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Dear Story Nurse,
Some of the most fun I’ve ever had in my life has been when revising and editing my own stories. Unfortunately, I need to produce some kind of draft before I can start polishing, and that has started to feel near impossible to me.
I’m trying to resume writing after several years hiatus due to a tumultuous life event and emotional fallout that left me with no energy to spare for creative pursuits. Now that my mental wellbeing has improved and day to day life has become much less stressful, I’d like to do something nice for myself and have fun writing again. I’ve set aside some hours at my preferred time just for that, and my partner is being wonderfully encouraging.
However, I find myself treating what’s supposed to be an opportunity for creative play as if it’s a chore I’m trying to put off long enough to forget about entirely. I feel like I have no clue what comes next, struggle to commit to what thin threads I have, and both my freewriting and outlining attempts too often turn into long agonizing sessions of tensing my imagination into immobility as I attempt to Make A Really Cool Idea Happen Right Now.
Previously, I mostly wrote romantic vignettes and notes for potential storyworlds without much for plot. I’m trying to resume writing similar short scenes as well as outlining a romantic fantasy novel very loosely based on some earlier work, though plot remains as elusive as before. I’ve considered trying to write nonfiction or a different type of fiction to attempt to get unstuck and perhaps find “what I’m really meant to be writing”, but I still end up unhappily mired early into the “what shall this specifically be about” stage and just end up feeling more directionless than ever. I’ve also spent some time trying to do stream of consciousness warm-up writing, but that has yet to help me produce anything beyond a lot of lines about “I don’t know what to write.”
Any advice for getting through the initial decision and drafting stages for those of us who feel like the fun comes after?
—Stuck at the Start
Dear Stuck at the Start,
I get the sense that you’re trying to make up for lost time by doing years’ worth of writing all at once. You’re trying to write beginnings with your head full of middles and endings and plots and “is this idea good enough” and pressure pressure pressure. You also mention that you love editing and revising, which explains why you’re critiquing your drafts before they even exist. Your brain is desperately trying to escape the pressure by retreating to the part of wordcraft that feels enjoyable and happy and safe. Alas, that part can’t happen until you have a draft, and so the pressure to create a draft increases. It’s a vicious cycle. You need to get out.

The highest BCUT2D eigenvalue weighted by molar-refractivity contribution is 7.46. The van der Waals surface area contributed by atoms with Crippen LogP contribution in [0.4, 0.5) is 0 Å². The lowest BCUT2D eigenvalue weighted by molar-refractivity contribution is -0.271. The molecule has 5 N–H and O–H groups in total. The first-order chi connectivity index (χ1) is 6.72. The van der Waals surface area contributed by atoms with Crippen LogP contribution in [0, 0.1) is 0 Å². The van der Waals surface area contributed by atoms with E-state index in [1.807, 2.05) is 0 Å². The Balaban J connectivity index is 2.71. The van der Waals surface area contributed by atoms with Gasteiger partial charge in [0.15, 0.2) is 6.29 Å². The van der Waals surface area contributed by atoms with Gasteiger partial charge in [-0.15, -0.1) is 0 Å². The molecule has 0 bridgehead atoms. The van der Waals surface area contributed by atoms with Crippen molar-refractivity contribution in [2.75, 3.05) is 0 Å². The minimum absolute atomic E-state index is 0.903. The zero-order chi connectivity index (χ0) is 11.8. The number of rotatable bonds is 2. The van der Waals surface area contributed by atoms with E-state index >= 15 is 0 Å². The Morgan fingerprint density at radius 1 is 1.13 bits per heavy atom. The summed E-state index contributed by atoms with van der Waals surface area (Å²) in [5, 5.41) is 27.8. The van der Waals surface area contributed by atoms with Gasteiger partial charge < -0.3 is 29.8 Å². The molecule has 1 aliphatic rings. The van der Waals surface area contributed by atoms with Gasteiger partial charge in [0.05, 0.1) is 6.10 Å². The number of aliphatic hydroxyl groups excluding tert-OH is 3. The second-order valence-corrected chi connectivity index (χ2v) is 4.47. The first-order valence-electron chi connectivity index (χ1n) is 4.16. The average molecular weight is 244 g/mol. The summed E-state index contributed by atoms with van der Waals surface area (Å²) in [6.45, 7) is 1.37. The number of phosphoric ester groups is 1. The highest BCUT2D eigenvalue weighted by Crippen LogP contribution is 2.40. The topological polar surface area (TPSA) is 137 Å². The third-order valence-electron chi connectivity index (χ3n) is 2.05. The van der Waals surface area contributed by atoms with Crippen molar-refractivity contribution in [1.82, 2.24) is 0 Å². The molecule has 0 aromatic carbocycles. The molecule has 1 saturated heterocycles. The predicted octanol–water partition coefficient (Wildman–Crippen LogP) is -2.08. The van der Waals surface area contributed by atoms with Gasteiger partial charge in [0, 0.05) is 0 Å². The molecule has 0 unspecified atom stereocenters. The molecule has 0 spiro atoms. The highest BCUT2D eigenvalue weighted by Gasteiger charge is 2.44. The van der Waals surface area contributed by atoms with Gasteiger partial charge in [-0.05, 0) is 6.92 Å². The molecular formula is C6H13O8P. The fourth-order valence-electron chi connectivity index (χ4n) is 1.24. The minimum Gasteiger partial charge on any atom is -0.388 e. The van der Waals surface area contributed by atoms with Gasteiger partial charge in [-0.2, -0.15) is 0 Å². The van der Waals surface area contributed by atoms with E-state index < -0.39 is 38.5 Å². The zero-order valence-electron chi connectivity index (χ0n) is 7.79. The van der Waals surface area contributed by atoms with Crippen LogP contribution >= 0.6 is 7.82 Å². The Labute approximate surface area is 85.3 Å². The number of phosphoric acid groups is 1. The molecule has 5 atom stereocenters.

You have a lot in common with letter writer #6, so I recommend you read that post on returning to writing after a long hiatus. In fact, go read that now, and then come back for some advice tailored to you.
Ready? Here we go.
Figure out why—and whether—you want to write. If you don’t enjoy writing, why do it? What are you getting out of this? If all you really want to do is edit, you can always edit someone else’s work. Right now it sounds like writing makes you miserable. You may not be ready to come back to writing yet, or you may have changed such that writing is no longer an enjoyable thing for you. If it hurts when you do that, you are allowed to stop doing that.
If you still want to write even after you let go of any feelings of being obligated to write, take some time to think about why. What makes writing so important to you? What’s motivating you to keep doing it? Are there ways to access those motivations and keep them in the front of your mind so you can gain some satisfaction and joy from them?
Declare amnesty. Forgive yourself for those years of not writing. Accept that you cannot write double-quick for the next however many years to make up for them. You can’t have ideas that are twice as cool to make up for the ideas you didn’t have or couldn’t write. You can’t retroactively make writing have happened; it didn’t happen and that’s how life is.
When you think about all the writing you didn’t get to do, you may feel sad or angry at yourself or angry at others or frustrated or any number of other things. Let yourself feel those feelings so you can move on from the situation that caused them. Trying to bury your feelings under a pile of words won’t work, and will just make you feel worse.
You have to let go of the past before you can move forward. Do whatever you need to do for that to happen, whether that means studying Zen, going to therapy, or buying yourself a little chalkboard necklace pendant so you have a literal blank slate. Once you’re able to really be here now, and write from and for the now, you will have a much easier time.
While you’re there, preemptively forgive yourself for the days in the future when you don’t write. There will be many of those days, and that is totally allowed.